A study by Peumans and others12  that looked at the average annual failure rate of Class V composite resin restorations bonded with various dental adhesives revealed the three-step etch-and-rinse and two-step self-etch bonding agents to be most effective with a 4.8% and 4.7% annual failure rate, respectively. The simplified adhesives, including the two-step etch-and-rinse and one-step self-etch adhesives had the highest annual failure rates of 6.2% and 8.1%, respectively. According to a study by De Munck and others,13  after approximately three months, all categories of dental adhesives start to exhibit mechanical and morphologic evidence of bond degradation. The three-step etch-and-rinse adhesives were said to remain the “gold standard” in terms of bond durability followed closely by the two-step self-etch adhesives. Any kind of simplification in the clinical application procedure resulted in loss of bonding effectiveness due to hydrolysis and elution of interface components.13 

In late 2011 and early 2012, 3M ESPE and Bisco introduced two new universal bonding agents. According to the manufacturers, these products can be used as etch-and-rinse, self-etch, and selective-etch adhesives for bonding to enamel or dentin as well as many indirect restorative surfaces depending on the clinician's preference. Reportedly, neither product requires refrigeration and can be stored at room temperature for two years.

The purpose of this in vitro study was to examine the shear bond strength of the new universal bonding agents over time to enamel surfaces when used as an etch-and-rinse and self-etch adhesive compared to a two-step self-etch adhesive used in similar modes. The null hypothesis to be tested was that there would be no significant difference in the shear bond strength of composite to enamel based on type of bonding agent, type of surface treatment, or time.

METHODS AND MATERIALS

The protocol was approved by the Wilford Hall Ambulatory Surgical Clinic Institutional Review Board. Extracted human permanent third molars were stored in 0.5% chloramine T solution at an average room temperature of 20°C for up to six months before being utilized. The teeth were visually examined and discarded if the enamel had caries or visible fracture lines. The crowns of the teeth were sectioned mesiodistally, then buccal and lingual sections were obtained by sectioning the crowns at the cementoenamel junction using a water-cooled diamond saw (Isomet 5000, Buehler, Lake Bluff, IL, USA). Each enamel specimen was mounted in polyvinylchloride pipe using dental stone and bis-acryl resin. After the stone had set, a small area of the enamel was cut flat using a diamond wheel bur then smoothed using 600-grit silicon-carbide paper.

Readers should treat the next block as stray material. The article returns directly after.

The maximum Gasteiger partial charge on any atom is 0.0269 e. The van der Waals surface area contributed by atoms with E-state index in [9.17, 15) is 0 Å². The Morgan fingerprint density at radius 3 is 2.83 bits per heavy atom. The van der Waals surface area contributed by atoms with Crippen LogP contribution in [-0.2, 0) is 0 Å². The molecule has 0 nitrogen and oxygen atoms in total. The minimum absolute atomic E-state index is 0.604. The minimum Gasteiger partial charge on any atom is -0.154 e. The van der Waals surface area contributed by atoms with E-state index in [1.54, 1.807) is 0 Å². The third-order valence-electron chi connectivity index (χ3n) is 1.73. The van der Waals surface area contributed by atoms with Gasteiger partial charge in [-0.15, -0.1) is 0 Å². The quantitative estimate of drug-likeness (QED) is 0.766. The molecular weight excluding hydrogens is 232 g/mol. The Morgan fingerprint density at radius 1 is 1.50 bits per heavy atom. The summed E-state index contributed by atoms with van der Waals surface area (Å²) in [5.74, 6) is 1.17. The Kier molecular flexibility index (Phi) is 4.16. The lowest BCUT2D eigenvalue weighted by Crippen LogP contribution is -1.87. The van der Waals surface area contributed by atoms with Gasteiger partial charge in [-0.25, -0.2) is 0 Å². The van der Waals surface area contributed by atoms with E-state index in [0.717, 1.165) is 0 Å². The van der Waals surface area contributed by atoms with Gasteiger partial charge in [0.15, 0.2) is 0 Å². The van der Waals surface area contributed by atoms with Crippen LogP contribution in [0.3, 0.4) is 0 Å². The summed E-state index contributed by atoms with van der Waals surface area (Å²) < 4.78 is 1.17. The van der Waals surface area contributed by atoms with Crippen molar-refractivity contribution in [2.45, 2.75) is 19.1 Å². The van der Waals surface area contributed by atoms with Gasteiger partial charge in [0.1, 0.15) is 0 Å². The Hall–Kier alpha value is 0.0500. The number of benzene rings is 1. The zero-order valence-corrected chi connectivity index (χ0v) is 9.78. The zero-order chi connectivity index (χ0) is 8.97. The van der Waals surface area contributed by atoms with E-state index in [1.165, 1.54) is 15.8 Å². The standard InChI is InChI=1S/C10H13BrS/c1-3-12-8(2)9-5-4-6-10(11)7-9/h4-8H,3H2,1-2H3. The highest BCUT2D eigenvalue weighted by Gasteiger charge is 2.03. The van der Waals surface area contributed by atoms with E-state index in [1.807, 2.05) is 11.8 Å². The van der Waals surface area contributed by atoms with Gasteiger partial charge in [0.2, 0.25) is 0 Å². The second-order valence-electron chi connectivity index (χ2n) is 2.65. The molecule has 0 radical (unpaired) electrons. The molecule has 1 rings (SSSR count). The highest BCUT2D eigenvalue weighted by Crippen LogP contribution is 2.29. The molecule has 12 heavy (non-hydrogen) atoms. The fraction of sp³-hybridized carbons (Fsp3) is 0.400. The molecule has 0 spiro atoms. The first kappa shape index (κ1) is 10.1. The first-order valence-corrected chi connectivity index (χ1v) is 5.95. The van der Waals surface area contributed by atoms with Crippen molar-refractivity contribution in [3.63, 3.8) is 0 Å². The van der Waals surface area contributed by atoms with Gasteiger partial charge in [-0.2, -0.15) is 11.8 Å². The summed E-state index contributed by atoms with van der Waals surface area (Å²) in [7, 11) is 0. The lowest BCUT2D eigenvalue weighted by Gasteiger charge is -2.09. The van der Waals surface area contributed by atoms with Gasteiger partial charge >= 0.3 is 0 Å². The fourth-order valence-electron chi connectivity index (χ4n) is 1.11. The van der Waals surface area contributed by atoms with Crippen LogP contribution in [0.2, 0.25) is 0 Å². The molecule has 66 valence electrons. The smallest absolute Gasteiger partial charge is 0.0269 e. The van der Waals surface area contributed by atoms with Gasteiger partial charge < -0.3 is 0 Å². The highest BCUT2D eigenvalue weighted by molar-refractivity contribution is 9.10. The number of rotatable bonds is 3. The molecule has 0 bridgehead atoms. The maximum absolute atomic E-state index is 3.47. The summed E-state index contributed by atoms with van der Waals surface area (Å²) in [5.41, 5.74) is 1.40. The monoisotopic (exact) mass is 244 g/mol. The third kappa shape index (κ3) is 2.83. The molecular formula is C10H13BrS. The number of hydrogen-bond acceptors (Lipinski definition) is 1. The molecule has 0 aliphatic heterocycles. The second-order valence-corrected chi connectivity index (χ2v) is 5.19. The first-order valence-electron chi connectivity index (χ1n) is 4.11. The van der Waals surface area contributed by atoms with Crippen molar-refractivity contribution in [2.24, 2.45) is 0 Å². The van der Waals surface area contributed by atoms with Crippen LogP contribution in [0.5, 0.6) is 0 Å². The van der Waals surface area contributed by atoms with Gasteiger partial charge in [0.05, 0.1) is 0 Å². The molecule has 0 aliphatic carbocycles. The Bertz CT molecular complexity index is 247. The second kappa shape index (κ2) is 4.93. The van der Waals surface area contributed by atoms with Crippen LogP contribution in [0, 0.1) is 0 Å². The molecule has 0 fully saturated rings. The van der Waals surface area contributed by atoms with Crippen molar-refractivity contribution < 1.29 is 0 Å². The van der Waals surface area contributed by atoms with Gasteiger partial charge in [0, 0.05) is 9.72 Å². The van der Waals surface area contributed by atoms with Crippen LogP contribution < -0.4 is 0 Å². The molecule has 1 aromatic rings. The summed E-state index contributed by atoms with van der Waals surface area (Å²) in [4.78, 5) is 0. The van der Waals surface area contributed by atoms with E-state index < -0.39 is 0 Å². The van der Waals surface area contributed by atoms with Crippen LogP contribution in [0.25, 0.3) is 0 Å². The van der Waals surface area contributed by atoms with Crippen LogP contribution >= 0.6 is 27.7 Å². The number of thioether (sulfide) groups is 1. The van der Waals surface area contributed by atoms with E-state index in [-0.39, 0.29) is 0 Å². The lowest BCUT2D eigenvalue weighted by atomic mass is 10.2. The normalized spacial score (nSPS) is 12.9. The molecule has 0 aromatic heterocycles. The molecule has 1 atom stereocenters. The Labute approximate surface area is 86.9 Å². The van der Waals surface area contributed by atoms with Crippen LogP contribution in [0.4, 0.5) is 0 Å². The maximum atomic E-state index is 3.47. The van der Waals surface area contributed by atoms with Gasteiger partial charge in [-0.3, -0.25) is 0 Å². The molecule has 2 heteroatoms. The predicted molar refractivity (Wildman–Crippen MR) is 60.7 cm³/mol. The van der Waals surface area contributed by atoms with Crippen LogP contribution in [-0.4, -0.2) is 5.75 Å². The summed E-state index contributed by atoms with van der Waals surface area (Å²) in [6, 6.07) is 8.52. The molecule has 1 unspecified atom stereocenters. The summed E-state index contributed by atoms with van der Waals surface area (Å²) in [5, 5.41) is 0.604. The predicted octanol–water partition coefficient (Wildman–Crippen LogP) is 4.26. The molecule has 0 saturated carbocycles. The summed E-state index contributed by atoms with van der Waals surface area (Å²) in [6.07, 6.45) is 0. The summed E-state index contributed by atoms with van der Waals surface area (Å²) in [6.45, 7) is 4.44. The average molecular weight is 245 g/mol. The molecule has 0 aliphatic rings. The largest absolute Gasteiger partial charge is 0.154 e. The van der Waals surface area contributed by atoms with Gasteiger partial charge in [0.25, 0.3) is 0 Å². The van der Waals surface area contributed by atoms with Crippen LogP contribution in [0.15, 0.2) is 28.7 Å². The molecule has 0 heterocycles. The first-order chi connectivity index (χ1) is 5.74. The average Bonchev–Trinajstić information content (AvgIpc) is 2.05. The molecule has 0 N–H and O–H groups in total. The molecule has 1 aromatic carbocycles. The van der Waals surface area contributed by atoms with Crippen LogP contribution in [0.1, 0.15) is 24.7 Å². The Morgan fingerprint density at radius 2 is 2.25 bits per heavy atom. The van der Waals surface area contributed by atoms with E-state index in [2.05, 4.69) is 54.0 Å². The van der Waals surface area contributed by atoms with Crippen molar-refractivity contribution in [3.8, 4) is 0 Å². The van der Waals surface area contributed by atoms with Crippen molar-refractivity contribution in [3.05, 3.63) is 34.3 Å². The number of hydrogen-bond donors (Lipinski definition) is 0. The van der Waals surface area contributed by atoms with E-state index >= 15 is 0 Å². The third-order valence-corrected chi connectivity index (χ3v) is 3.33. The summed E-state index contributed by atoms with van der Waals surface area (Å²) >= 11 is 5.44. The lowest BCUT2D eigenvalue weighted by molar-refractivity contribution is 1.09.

The enamel specimens were randomly divided into 12 groups with 10 specimens each in order to compare the shear bond strength of different adhesives over time as depicted in Table 1. The adhesives that were compared included Clearfil SE (Kuraray), applied as a two-step self-etch and as a three-step etch-and-rinse adhesive; Scotchbond Universal Adhesive (3M ESPE, St Paul, MN, USA) as a one-step self-etch adhesive and as a two-step etch-and-rinse adhesive, and All-Bond Universal (Bisco, Schaumburg, IL, USA) as a one-step self-etch adhesive and as a two-step etch-and-rinse adhesive. For the adhesives applied with an etch-and-rinse technique, 34% phosphoric-acid gel etchant (Kerr Dental) was applied to the cut enamel for 15 seconds, rinsed with water for 15 seconds, then lightly air dried for three seconds before the application of the adhesive to the flattened enamel specimens as per manufacturer's instructions. The adhesives applied with a self-etch technique were applied directly to the cut enamel surfaces as per manufacturer's instructions. All adhesives were light cured with a light-curing unit (Bluephase 16i, Ivoclar Vivadent, Amherst, NY, USA) for 20 seconds. Irradiance was determined with a radiometer (LED Radiometer, Kerr Dental) and was considered acceptable if greater than 1200 mW/cm2.